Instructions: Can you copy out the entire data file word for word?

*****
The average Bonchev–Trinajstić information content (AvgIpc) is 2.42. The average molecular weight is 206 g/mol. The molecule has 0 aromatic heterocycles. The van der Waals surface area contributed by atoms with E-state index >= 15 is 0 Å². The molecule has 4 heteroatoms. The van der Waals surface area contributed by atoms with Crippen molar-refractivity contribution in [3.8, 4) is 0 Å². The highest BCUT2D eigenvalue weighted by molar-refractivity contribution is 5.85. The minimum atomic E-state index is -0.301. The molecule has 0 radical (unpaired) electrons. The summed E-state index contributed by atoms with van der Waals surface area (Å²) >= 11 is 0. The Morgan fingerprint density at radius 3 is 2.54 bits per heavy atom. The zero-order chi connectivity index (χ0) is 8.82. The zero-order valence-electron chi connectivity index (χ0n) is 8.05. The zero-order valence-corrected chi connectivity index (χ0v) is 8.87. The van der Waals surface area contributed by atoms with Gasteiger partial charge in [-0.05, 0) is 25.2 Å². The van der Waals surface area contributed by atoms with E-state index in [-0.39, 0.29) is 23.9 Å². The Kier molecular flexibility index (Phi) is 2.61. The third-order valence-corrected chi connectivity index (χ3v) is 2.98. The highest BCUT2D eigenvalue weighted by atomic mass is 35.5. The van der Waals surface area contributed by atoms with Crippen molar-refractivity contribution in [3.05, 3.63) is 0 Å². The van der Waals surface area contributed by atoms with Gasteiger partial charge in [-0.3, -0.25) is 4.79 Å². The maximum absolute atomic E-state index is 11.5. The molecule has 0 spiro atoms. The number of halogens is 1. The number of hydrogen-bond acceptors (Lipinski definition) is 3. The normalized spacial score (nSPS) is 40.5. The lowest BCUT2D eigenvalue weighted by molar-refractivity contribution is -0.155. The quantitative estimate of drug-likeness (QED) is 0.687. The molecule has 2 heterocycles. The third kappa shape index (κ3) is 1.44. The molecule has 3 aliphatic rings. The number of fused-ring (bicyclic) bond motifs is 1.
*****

The average Bonchev–Trinajstić information content (AvgIpc) is 2.42. The average molecular weight is 206 g/mol. The molecule has 0 aromatic heterocycles. The van der Waals surface area contributed by atoms with E-state index >= 15 is 0 Å². The molecule has 4 heteroatoms. The van der Waals surface area contributed by atoms with Crippen molar-refractivity contribution in [3.8, 4) is 0 Å². The highest BCUT2D eigenvalue weighted by molar-refractivity contribution is 5.85. The minimum atomic E-state index is -0.301. The molecule has 0 radical (unpaired) electrons. The summed E-state index contributed by atoms with van der Waals surface area (Å²) >= 11 is 0. The Morgan fingerprint density at radius 3 is 2.54 bits per heavy atom. The zero-order chi connectivity index (χ0) is 8.82. The zero-order valence-electron chi connectivity index (χ0n) is 8.05. The zero-order valence-corrected chi connectivity index (χ0v) is 8.87. The van der Waals surface area contributed by atoms with Gasteiger partial charge in [-0.05, 0) is 25.2 Å². The van der Waals surface area contributed by atoms with E-state index in [-0.39, 0.29) is 23.9 Å². The Kier molecular flexibility index (Phi) is 2.61. The third-order valence-corrected chi connectivity index (χ3v) is 2.98. The highest BCUT2D eigenvalue weighted by atomic mass is 35.5. The van der Waals surface area contributed by atoms with Crippen molar-refractivity contribution in [3.05, 3.63) is 0 Å². The van der Waals surface area contributed by atoms with Gasteiger partial charge in [-0.3, -0.25) is 4.79 Å². The maximum absolute atomic E-state index is 11.5. The molecule has 0 spiro atoms. The number of halogens is 1. The number of hydrogen-bond acceptors (Lipinski definition) is 3. The normalized spacial score (nSPS) is 40.5. The lowest BCUT2D eigenvalue weighted by molar-refractivity contribution is -0.155. The quantitative estimate of drug-likeness (QED) is 0.687. The molecule has 2 heterocycles. The third kappa shape index (κ3) is 1.44. The molecule has 3 aliphatic rings. The number of fused-ring (bicyclic) bond motifs is 1.